CX comes first at ‘hypergrowth’ startup Turo
The world of technology is no stranger to fast growth. The sector is awash with companies rising (and falling) at a head-spinning pace.
In this highly competitive arena, disruptive ambitions and VC investment combine to create ‘rapid growth’ companies. With compound annual growth rates (CAGR) 20 to 40 percent, these businesses are doubling revenue every three to four years.
But even amid these staggering growth curves, other companies are climbing yet higher and faster. These are the mighty ‘hypergrowth’ companies with CAGRs exceeding 40 percent, or doubling revenue every two years or less.
“I confess I hadn’t questioned the definition before,” Turo President, Alex Benn, told TechHQ.
Turo is a peer-to-peer carsharing platform; commentators often compare it to an “Airbnb for cars”. It’s also a hypergrowth business. While the private company doesn’t disclose specific numbers, Benn says that in his seven-year tenure, Turo has enjoyed “substantially higher growth rates than 40 percent.”
Turo was founded by Harvard Business School grad, Shelby Clark, in 2010. An “avid user” of carsharing firm Zipcar, one evening, Clark braved sleet and snow to collect a vehicle he’d reserved on the platform. Looking at the cars parked on the street around him on his journey, he thought ‘if only I could just borrow one of these’.
YOU MIGHT LIKE
Just Eat CISO: How to earn respect in cybersecurity
Since that idea ten years ago, Turo boasts more than 10 million users in four countries, roughly half gathered in just the last year. Its mission is to change the economics of car ownership; turning a car from an asset that sits idle most of the time, depreciating, into something that can pay for itself.
A laser focus on customers has been key to success, Benn explains— both for vehicle hosts, and the guests using them— to ensure there is “compelling value” and “delightful user experience” on both sides of the marketplace.
For guests, that means focusing on “price, selection and convenience”.
Cars hired through the platform are typically a third cheaper than traditional car rental. It has 850 makes and models on the site and allows customers to search for vehicles by specific criteria, including hybrid or electric.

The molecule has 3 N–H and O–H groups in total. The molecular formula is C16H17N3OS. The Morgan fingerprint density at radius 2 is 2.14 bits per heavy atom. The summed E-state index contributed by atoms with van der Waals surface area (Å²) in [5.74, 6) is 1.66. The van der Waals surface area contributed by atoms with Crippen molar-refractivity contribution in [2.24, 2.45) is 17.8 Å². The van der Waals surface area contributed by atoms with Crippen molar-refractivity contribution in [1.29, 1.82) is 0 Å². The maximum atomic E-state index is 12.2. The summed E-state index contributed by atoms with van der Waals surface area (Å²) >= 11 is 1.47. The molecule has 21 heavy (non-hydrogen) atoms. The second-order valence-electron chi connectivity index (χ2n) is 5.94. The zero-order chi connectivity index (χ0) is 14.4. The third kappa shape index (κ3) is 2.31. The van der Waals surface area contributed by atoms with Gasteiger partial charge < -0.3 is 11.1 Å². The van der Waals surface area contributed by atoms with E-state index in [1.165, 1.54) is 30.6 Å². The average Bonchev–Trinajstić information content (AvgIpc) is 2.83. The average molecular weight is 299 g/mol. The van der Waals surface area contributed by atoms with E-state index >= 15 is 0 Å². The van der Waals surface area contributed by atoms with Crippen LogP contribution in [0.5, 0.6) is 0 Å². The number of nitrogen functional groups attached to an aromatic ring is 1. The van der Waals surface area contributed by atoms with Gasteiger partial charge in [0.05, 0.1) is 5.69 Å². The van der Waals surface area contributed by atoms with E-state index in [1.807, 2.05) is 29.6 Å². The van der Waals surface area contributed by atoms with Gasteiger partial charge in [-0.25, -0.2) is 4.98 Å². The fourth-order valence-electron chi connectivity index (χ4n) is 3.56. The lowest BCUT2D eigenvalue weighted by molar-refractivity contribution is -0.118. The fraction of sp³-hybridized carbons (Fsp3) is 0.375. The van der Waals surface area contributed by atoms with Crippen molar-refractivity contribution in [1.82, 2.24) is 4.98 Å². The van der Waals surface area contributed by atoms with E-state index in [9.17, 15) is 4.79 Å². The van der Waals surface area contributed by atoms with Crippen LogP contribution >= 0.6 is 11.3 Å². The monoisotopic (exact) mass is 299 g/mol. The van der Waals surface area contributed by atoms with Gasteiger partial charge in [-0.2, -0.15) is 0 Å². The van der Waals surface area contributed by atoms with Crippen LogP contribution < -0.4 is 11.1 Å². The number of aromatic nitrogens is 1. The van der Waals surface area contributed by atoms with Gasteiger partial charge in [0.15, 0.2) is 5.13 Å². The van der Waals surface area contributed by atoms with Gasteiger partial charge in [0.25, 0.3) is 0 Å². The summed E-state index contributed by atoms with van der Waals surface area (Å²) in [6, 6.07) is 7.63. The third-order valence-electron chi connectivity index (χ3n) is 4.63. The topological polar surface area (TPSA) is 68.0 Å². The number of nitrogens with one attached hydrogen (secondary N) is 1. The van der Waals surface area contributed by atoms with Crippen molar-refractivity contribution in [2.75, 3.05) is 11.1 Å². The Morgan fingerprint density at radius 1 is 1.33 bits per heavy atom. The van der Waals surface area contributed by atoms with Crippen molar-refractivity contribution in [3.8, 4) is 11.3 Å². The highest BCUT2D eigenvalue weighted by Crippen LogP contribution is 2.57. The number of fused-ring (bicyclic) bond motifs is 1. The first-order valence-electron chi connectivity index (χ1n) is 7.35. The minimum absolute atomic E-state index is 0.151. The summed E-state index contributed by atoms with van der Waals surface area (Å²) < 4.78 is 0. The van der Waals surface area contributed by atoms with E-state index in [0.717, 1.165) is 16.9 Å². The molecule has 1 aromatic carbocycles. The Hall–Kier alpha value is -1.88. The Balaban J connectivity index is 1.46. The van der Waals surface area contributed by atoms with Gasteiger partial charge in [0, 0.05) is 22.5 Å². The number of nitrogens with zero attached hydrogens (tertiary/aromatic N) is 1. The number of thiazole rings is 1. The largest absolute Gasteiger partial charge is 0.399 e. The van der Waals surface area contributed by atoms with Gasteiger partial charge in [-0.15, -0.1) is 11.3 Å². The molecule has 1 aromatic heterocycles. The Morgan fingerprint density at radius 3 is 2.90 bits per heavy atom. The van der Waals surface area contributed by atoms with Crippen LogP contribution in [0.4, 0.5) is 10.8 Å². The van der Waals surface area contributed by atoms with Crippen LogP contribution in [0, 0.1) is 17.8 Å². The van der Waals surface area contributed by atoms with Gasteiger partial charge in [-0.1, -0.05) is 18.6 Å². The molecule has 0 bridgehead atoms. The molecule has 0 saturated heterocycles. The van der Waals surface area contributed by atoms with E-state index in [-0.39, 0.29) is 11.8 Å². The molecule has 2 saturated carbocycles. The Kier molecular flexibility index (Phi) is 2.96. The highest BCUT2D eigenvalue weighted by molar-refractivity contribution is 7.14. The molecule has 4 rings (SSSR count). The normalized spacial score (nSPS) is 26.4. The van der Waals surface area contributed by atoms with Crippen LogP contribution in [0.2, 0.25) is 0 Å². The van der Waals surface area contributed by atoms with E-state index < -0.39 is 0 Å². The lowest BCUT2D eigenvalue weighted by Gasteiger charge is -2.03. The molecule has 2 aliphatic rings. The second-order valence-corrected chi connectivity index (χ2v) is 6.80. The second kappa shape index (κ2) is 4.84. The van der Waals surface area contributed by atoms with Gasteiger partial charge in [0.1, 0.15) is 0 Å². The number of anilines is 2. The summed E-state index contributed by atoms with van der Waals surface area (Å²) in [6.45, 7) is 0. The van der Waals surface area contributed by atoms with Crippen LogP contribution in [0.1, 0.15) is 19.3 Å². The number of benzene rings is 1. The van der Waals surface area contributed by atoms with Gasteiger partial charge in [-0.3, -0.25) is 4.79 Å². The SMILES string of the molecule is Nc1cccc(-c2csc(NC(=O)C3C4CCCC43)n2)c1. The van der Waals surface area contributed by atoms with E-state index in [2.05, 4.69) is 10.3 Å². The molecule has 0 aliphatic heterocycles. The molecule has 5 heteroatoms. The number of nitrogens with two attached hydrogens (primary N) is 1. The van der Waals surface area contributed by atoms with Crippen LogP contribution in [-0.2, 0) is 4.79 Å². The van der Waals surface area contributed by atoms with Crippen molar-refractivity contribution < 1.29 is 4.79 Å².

“Convenience has meant focusing on customer experience [CX] and taking what’s traditionally been an offline and painful process— filling in forms, waiting at a car rental counter— and bringing it online and removing friction, “ says Benn.
“People can complete our whole process through the app, we support features like delivery where the host will show up right at the curbside hand the guest the keys, and they’re away.”
From its early days Turo has listened to what the marketplace is asking for, evolving its experience to leverage and respect those needs to put CX at the heart of the business.
Benn’s advice is to “listen to the customer, and always try to do right by them,” even if it means developing your business model— an easier concept said than done.
Not long after it launched, Turo noticed users were listing cars in multiple locations or offering to deliver the vehicle directly to customers. At first, it began shutting those listings down, because it didn’t fit with its model.
“We started listening better, changed the product and policies to facilitate a better delivery experience, and now delivery is a major portion of our business.”
There were roughly 100 cars in two cities in the US when Benn joined Turo. Now there are 350,000 listed in over 5,500 cities across the US, Canada and the UK. Maintaining that trajectory has not come without challenges.
As the company has scaled, maintaining the same mindset, agility and culture has required continual investment. At each new level of scale, old processes and approaches break down, requiring revision or replacement entirely.
“What works at 25 people usually doesn’t at 100, and surely won’t at 500,” says Benn.
The same applies to Turo’s customers. As the company matures and grows in popularity, it needs to continually enhance its service to meet and exceed customer expectations.
“While your early adopters may be more forgiving of the shortcomings of a nascent product, as you get closer and closer to mass market scale, the expectations constantly rise,” says Benn. “All aspects of the experience must continue to improve to outpace those expectations.”